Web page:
74-year-old math problem solved


Distinguished Professor Gaven Martin


Internationally renowned mathematician, Distinguished Professor Gaven Martin, and his former PhD student Timothy Marshall, have received the Kalman Prize for their work solving a mathematics problem that was formulated long before either of them were even born.  

The problem has been tackled by many leading mathematicians over the years, but solved for the first time by the pair. It was formulated by Carl Ludwig Siegel in 1942 and asks to determine the minimal co-volume lattices of hyperbolic 3-space. In other words, to seek best way to tile three-dimensional spaces using geometric pieces that are identical in form (a two-dimensional example is seen below).

The tiling-effect can be seen in two-dimensions in Maurits Escher’s famous wood cuts, such as Circle Limit III, better known as Angels and Demons, which are based around Siegel’s solution to the problem he posed for hyperbolic 2-space.

Professor Martin of the New Zealand Institute for Advanced Study, says the result has wide implications in geometry and even physics.

“As with much of mathematics, the precise application of this result – providing effective and sharp bounds on the number of symmetries of three-dimensional spaces in terms of their topology - is concealed within a specifically posed problem.”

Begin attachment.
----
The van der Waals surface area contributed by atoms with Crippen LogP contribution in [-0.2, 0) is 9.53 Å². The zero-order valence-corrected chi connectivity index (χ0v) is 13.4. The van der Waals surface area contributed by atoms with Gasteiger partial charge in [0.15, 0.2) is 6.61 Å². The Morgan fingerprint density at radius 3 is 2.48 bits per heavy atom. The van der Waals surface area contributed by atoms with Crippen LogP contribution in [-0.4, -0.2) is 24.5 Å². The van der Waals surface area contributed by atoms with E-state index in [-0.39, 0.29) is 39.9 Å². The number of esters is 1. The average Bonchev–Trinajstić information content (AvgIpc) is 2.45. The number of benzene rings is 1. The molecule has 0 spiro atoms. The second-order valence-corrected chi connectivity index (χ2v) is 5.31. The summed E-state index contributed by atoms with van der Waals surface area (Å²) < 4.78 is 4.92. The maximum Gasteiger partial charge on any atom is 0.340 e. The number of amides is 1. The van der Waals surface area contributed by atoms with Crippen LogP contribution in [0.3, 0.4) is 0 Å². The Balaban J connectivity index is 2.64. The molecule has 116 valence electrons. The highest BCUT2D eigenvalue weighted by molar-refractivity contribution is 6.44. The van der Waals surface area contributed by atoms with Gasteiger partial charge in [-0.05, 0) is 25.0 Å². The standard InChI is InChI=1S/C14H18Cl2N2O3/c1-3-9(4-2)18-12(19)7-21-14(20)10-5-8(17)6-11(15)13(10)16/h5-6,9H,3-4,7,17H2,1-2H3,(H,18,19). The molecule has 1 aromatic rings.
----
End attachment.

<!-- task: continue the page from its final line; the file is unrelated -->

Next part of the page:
Harold Coxeter's creation, called 'Crystal Symmetry and its Generalizations', which inspired Escher’s famous wood cuts.


Seeking the answer

The paper ‘Minimal co-volume hyperbolic lattices, II: Simple torsion in a Kleinian group’ appeared in the Annals of Mathematics, widely recognized as the leading mathematics journal.  It is the second of two long papers which address the problem. Click here to read.

A strong advocate of the study of pure mathematics, Professor Martin has made an internationally recognised career out of developing tools and structures to find answers to puzzling questions that underpin our understanding of how the physical world works.

His research interests include non-linear analysis, elliptic partial differential equations and geometric function theory, particularly as it interacts with conformal geometry, quasiconformal mappings and their generalisations.

The Kalman Prize is worth $5000 for the best paper written by a New Zealand based researcher in the Mathematical Sciences in the last five years. It is funded by the Margaret and John Kalman Charitable Trust.

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